Kauai: The Separate Kingdom
University of Hawaii Press, 1988年2月1日 - 376 頁
Here finally is a readable, thoroughly researched, and generously illustrated history of the island of Kauai. Edward Joesting tells for the first time the story of one of the most intriguing and least known of the Hawaiian Islands. His account begins with the prehistoric origins of the island and concludes with the annexation of Hawaii in 1898.
Kauai describes the early emergence of Kauai as an island separate and distinctive from the other islands of Hawaii. It recounts the coming of Western man, the failure of King Kamehameha to conquer the island, and the ultimate incorporation of the island into the Hawaiian kingdom. Joesting also includes in his story the destructive impact of the sandalwood and whaling trades, and the subsequent rise of an economy based on sugar cultivation. His story comes to an end with the demise of the Hawaiian monarchy and the quiet revolution that occurred when Hawaii became a territory of the United States.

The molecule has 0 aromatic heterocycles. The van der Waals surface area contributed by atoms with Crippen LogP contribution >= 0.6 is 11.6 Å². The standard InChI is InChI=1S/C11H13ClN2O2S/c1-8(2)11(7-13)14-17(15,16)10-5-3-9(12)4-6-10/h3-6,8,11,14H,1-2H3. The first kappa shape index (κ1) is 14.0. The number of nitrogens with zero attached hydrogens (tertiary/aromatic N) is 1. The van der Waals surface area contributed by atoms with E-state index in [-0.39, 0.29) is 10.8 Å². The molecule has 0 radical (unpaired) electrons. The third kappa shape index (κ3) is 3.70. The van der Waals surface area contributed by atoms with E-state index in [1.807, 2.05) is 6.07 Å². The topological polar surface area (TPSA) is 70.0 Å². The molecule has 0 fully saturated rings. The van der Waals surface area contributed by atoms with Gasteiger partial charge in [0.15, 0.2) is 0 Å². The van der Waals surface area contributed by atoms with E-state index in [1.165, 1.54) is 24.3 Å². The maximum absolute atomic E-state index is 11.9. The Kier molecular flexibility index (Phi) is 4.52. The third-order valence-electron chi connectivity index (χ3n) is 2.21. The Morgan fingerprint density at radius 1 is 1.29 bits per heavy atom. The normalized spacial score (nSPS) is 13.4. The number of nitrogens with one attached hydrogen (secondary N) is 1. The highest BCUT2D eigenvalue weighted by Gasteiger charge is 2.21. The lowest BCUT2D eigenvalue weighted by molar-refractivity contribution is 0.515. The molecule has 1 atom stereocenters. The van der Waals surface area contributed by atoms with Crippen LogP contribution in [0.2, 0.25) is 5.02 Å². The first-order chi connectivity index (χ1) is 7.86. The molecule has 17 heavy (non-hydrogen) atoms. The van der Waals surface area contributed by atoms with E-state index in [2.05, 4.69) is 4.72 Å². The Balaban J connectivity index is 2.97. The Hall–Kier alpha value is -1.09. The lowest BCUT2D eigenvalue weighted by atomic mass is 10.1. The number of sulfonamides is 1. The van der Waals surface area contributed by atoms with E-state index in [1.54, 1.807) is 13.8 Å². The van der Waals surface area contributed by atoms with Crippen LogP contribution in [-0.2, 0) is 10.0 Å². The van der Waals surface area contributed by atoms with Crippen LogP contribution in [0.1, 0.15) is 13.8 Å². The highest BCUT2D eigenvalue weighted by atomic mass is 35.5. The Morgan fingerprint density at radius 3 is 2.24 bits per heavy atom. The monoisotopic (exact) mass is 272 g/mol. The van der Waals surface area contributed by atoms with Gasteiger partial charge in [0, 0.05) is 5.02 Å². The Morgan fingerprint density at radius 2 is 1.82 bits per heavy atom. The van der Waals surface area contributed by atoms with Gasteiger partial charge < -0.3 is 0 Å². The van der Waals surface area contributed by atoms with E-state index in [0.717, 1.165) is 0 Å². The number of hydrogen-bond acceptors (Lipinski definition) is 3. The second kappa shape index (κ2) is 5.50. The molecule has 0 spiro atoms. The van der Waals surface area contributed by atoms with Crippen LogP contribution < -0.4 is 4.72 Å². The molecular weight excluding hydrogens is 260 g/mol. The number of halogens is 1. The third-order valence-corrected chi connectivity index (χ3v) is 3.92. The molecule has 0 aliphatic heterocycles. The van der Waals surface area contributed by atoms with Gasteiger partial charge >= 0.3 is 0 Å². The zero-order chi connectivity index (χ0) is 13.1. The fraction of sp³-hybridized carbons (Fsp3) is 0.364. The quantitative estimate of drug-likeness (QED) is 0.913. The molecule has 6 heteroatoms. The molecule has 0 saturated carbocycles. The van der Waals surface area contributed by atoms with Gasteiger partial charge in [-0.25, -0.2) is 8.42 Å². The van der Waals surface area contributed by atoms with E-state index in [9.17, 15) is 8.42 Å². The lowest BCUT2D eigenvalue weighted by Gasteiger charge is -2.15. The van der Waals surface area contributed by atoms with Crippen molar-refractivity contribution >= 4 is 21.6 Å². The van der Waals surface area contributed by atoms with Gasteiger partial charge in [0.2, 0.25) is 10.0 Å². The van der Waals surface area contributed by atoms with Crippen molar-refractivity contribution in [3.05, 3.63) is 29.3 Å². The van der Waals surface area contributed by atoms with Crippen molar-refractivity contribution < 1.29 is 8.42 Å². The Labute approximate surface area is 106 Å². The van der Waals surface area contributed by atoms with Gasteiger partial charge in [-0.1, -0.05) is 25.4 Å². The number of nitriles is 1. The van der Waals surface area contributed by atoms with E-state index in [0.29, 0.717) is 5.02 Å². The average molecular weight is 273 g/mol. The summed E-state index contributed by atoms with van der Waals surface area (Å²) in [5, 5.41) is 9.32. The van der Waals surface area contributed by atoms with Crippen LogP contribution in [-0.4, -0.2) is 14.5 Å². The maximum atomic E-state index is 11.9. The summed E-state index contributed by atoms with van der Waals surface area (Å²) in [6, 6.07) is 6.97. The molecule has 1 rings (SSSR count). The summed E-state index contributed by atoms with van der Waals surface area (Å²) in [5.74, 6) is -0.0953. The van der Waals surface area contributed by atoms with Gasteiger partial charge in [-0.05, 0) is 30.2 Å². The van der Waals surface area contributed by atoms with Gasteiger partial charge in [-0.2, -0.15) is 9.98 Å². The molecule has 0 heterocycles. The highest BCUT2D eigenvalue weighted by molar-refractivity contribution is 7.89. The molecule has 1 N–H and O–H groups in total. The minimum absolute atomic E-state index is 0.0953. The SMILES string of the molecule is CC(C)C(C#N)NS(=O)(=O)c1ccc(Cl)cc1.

Historical documents not previously used bring new information and fresh perspectives to this book. The result is a level-headed, engaging look at Kauai. Kauai: The Separate Kingdom is certain to become the authoritative history of the island long regarded by many as the most beautiful in the Hawaiian archipelago.
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William Hyde Rice
Photo Section A follows
Photo Section B follows
Sugar factory at Kealia